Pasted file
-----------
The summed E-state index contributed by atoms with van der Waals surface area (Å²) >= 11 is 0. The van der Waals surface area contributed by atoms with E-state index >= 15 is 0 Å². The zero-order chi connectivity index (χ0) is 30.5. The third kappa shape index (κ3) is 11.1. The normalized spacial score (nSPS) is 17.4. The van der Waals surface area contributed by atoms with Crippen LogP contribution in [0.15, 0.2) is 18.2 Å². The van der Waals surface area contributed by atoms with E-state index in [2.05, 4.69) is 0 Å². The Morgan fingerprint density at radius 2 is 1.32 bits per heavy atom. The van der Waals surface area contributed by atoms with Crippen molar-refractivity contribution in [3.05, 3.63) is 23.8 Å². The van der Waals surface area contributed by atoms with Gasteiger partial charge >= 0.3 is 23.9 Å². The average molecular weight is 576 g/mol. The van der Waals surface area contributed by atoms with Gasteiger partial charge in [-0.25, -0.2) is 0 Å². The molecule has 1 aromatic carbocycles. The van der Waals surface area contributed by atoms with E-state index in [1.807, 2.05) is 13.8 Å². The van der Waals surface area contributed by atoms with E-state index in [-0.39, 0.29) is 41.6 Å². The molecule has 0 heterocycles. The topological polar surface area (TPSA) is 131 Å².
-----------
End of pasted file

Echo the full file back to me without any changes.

The summed E-state index contributed by atoms with van der Waals surface area (Å²) >= 11 is 0. The van der Waals surface area contributed by atoms with E-state index >= 15 is 0 Å². The zero-order chi connectivity index (χ0) is 30.5. The third kappa shape index (κ3) is 11.1. The normalized spacial score (nSPS) is 17.4. The van der Waals surface area contributed by atoms with Crippen LogP contribution in [0.15, 0.2) is 18.2 Å². The van der Waals surface area contributed by atoms with E-state index in [2.05, 4.69) is 0 Å². The Morgan fingerprint density at radius 2 is 1.32 bits per heavy atom. The van der Waals surface area contributed by atoms with Crippen molar-refractivity contribution in [3.05, 3.63) is 23.8 Å². The van der Waals surface area contributed by atoms with Gasteiger partial charge >= 0.3 is 23.9 Å². The average molecular weight is 576 g/mol. The van der Waals surface area contributed by atoms with Gasteiger partial charge in [-0.25, -0.2) is 0 Å². The molecule has 1 aromatic carbocycles. The van der Waals surface area contributed by atoms with E-state index in [1.807, 2.05) is 13.8 Å². The van der Waals surface area contributed by atoms with E-state index in [-0.39, 0.29) is 41.6 Å². The molecule has 0 heterocycles. The topological polar surface area (TPSA) is 131 Å².